Family and leading-edge research go hand in hand at FKIE

Carolin, you studied electrical engineering at RWTH Aachen University. How did you get from there to Fraunhofer FKIE?

Carolin: Of course, I was already aware of the Fraunhofer-Gesellschaft during my studies. While working toward my master's degree, I participated in the Femtec Career Building program, where I got acquainted with Fraunhofer in general as well as with Fraunhofer FKIE. I had also heard about FKIE from fellow students who had attended lectures by FKIE scientists at RWTH. I graduated in 2019, and then my son was born, and I took parental leave. After that, my husband and I asked ourselves where we wanted to work. Where do we want to go? That's when I remembered Fraunhofer FKIE. And here, the whole package just seemed right: the topics, the application-oriented research that appealed to us, the opportunity to perhaps also do a doctorate, the location, and the family-friendliness. I then simply submitted an unsolicited application and it actually worked out.


You and your husband, who also works at Fraunhofer FKIE, are both young professionals. How do you reconcile your careers with your young son, with your family?

Carolin: The working conditions at FKIE are ideal for us. It was no problem at all that we both work part-time, which is more difficult at many companies. At FKIE, the philosophy was: of course, you can both start part-time. Also, we both managed to schedule our working hours flexibly with our supervisors – that’s just perfect when you have a child.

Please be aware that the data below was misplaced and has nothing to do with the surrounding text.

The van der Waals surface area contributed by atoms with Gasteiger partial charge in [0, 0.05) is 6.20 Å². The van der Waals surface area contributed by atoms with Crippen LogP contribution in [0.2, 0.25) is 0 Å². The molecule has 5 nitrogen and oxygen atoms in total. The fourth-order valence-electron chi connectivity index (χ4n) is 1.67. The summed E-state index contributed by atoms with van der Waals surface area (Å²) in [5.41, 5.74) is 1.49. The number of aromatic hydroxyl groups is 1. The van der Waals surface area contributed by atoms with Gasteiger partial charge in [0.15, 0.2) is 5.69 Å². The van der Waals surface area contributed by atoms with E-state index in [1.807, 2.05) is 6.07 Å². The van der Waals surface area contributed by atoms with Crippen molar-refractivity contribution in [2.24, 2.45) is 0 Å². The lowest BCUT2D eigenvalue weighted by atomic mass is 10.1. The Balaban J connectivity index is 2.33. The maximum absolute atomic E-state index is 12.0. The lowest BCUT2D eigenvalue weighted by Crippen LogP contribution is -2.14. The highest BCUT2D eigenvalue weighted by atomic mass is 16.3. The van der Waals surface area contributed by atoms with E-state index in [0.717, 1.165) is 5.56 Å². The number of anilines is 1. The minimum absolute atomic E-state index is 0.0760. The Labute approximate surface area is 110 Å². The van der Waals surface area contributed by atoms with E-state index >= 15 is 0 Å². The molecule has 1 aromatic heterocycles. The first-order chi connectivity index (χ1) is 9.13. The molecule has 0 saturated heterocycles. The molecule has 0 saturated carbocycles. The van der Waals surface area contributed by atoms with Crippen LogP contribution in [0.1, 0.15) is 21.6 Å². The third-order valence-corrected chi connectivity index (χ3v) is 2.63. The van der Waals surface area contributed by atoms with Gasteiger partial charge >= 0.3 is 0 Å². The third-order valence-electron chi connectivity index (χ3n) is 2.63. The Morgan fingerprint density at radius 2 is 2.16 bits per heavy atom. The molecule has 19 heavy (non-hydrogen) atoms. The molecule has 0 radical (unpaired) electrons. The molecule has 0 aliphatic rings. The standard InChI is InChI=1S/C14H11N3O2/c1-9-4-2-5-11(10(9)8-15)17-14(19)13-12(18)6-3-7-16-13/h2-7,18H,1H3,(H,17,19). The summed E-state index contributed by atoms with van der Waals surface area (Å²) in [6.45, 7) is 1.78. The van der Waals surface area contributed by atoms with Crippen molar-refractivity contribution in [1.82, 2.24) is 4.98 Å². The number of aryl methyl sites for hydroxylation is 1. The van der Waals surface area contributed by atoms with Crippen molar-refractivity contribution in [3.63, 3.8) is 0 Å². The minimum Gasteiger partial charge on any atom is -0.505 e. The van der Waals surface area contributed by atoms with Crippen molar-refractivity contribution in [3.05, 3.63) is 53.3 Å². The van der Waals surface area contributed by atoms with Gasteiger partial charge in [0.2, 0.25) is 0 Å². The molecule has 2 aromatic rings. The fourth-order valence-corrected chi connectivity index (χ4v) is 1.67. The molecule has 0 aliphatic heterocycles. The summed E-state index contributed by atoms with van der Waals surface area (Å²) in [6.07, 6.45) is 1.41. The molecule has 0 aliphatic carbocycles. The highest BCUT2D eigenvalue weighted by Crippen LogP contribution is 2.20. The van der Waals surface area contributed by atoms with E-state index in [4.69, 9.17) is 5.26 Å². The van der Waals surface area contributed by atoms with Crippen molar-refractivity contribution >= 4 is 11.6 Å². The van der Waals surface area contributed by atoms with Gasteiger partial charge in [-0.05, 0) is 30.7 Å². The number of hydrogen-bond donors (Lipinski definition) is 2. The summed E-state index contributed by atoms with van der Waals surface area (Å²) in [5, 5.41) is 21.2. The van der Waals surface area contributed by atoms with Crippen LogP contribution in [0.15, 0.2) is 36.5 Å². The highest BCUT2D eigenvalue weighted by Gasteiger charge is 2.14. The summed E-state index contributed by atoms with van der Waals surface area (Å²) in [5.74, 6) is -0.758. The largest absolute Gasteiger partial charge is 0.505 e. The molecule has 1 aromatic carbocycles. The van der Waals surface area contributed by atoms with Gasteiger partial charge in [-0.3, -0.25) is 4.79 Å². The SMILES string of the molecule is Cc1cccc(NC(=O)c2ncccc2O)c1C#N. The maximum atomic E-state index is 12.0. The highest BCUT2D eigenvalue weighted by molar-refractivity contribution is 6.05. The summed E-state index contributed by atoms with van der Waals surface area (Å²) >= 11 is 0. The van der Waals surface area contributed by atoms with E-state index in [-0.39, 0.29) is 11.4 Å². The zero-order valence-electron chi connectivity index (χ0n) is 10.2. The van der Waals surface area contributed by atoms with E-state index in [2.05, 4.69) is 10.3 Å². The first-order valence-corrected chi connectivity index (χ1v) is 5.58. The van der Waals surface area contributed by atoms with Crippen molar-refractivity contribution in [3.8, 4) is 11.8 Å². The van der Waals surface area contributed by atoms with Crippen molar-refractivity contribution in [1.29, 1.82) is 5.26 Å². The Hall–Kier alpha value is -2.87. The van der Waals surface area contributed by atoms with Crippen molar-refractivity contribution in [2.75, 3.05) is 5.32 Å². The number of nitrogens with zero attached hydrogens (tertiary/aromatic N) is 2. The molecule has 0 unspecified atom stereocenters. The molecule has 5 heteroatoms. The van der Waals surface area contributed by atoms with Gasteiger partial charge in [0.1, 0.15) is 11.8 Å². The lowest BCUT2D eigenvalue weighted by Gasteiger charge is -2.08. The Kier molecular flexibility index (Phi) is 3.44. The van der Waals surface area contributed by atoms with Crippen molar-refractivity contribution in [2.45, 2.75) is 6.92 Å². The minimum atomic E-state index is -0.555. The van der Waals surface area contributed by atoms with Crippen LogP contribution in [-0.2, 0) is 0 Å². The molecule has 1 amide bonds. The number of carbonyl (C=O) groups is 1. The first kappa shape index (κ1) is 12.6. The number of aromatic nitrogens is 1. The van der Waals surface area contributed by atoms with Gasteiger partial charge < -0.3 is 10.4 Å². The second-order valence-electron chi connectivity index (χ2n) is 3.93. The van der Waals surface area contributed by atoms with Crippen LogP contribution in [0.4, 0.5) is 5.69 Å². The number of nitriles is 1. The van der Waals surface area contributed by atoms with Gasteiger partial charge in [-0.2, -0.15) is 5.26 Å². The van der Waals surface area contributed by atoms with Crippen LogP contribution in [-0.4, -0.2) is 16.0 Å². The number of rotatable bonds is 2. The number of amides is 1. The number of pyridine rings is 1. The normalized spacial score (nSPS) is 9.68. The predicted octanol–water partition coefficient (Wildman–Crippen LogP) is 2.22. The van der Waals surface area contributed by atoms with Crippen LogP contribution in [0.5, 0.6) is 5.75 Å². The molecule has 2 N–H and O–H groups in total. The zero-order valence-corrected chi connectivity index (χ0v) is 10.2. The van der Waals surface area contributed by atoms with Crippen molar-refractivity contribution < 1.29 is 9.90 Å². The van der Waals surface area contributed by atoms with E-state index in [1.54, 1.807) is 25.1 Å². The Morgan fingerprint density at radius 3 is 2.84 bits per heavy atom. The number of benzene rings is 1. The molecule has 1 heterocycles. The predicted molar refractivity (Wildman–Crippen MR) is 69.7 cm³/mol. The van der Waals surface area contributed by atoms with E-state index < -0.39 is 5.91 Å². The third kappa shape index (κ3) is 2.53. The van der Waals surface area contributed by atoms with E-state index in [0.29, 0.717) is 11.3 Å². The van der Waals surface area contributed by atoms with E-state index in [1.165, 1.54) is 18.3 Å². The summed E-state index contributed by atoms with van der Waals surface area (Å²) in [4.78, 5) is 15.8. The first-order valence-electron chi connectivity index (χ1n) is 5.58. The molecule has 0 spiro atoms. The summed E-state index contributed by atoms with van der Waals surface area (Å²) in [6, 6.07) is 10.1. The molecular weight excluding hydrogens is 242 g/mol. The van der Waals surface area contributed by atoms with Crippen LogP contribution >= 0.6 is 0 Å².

At first, I was worried whether I would be perceived as only »half« a team member, but that concern quickly vanished. Also, everyone here is very flexible when it comes to working hours. If that were not the case, I can't imagine how we could make this work at the moment (not least because of the Covid-19 pandemic).


For you, an important part of the overall Fraunhofer FKIE package is applied research. Why?

Carolin: I always enjoyed academic work during my studies, and then while working on my master's thesis at DLR, I was exposed to more application-oriented research and came to appreciate it. From then on, it was clear to me that I wanted to do something in that direction. And I found Fraunhofer really exciting. At university, it can be easy to stay in your own bubble and focus on your dissertation. At Fraunhofer FKIE, on the other hand, we work on projects as a team – there is a lot of dialogue. Everyone is enthusiastic about research and science and interested in what you are doing. You also get to see how inventions are applied in practice and what research interests and potential applications are behind them.

At Fraunhofer FKIE, you've got one foot in the industry and one foot in science. This is also important for me with a view to the future. Through the joint projects with industry, I have the feeling that I can get to know companies much more personally.


What are you working on right now?